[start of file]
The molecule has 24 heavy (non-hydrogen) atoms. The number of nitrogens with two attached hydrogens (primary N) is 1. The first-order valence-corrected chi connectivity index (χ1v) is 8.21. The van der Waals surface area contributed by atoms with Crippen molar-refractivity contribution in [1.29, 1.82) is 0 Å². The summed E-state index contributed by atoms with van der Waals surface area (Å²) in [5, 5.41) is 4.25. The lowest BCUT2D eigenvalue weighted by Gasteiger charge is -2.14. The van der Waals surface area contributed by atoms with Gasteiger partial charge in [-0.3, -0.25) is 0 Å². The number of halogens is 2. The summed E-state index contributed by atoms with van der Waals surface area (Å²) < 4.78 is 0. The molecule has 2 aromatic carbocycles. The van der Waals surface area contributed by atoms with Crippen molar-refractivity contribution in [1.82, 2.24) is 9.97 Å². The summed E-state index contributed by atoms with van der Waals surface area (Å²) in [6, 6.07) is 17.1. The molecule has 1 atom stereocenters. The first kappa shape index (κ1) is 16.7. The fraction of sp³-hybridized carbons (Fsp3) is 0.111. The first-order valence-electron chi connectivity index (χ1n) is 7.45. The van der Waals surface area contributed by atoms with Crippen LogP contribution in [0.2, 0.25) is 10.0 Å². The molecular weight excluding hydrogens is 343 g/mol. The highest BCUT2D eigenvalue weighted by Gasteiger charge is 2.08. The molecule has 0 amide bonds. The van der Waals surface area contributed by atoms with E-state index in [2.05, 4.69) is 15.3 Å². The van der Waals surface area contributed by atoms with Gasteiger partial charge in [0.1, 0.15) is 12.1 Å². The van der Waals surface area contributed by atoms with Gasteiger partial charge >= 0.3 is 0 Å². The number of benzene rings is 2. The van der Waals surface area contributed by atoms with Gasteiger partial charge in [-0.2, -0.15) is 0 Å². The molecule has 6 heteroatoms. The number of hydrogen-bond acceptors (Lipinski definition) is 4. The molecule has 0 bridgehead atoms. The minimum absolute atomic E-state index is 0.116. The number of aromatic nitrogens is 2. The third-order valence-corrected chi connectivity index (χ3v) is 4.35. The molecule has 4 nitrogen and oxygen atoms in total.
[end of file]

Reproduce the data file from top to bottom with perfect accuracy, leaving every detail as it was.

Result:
The molecule has 24 heavy (non-hydrogen) atoms. The number of nitrogens with two attached hydrogens (primary N) is 1. The first-order valence-corrected chi connectivity index (χ1v) is 8.21. The van der Waals surface area contributed by atoms with Crippen molar-refractivity contribution in [1.29, 1.82) is 0 Å². The summed E-state index contributed by atoms with van der Waals surface area (Å²) in [5, 5.41) is 4.25. The lowest BCUT2D eigenvalue weighted by Gasteiger charge is -2.14. The van der Waals surface area contributed by atoms with Gasteiger partial charge in [-0.3, -0.25) is 0 Å². The number of halogens is 2. The summed E-state index contributed by atoms with van der Waals surface area (Å²) < 4.78 is 0. The molecule has 2 aromatic carbocycles. The van der Waals surface area contributed by atoms with Crippen molar-refractivity contribution in [1.82, 2.24) is 9.97 Å². The summed E-state index contributed by atoms with van der Waals surface area (Å²) in [6, 6.07) is 17.1. The molecule has 1 atom stereocenters. The first kappa shape index (κ1) is 16.7. The fraction of sp³-hybridized carbons (Fsp3) is 0.111. The first-order valence-electron chi connectivity index (χ1n) is 7.45. The van der Waals surface area contributed by atoms with Crippen LogP contribution in [0.2, 0.25) is 10.0 Å². The molecular weight excluding hydrogens is 343 g/mol. The highest BCUT2D eigenvalue weighted by Gasteiger charge is 2.08. The molecule has 0 amide bonds. The van der Waals surface area contributed by atoms with E-state index in [2.05, 4.69) is 15.3 Å². The van der Waals surface area contributed by atoms with Gasteiger partial charge in [0.1, 0.15) is 12.1 Å². The van der Waals surface area contributed by atoms with Gasteiger partial charge >= 0.3 is 0 Å². The number of benzene rings is 2. The van der Waals surface area contributed by atoms with Gasteiger partial charge in [-0.2, -0.15) is 0 Å². The molecule has 6 heteroatoms. The number of hydrogen-bond acceptors (Lipinski definition) is 4. The molecule has 0 bridgehead atoms. The minimum absolute atomic E-state index is 0.116. The number of aromatic nitrogens is 2. The third-order valence-corrected chi connectivity index (χ3v) is 4.35. The molecule has 4 nitrogen and oxygen atoms in total.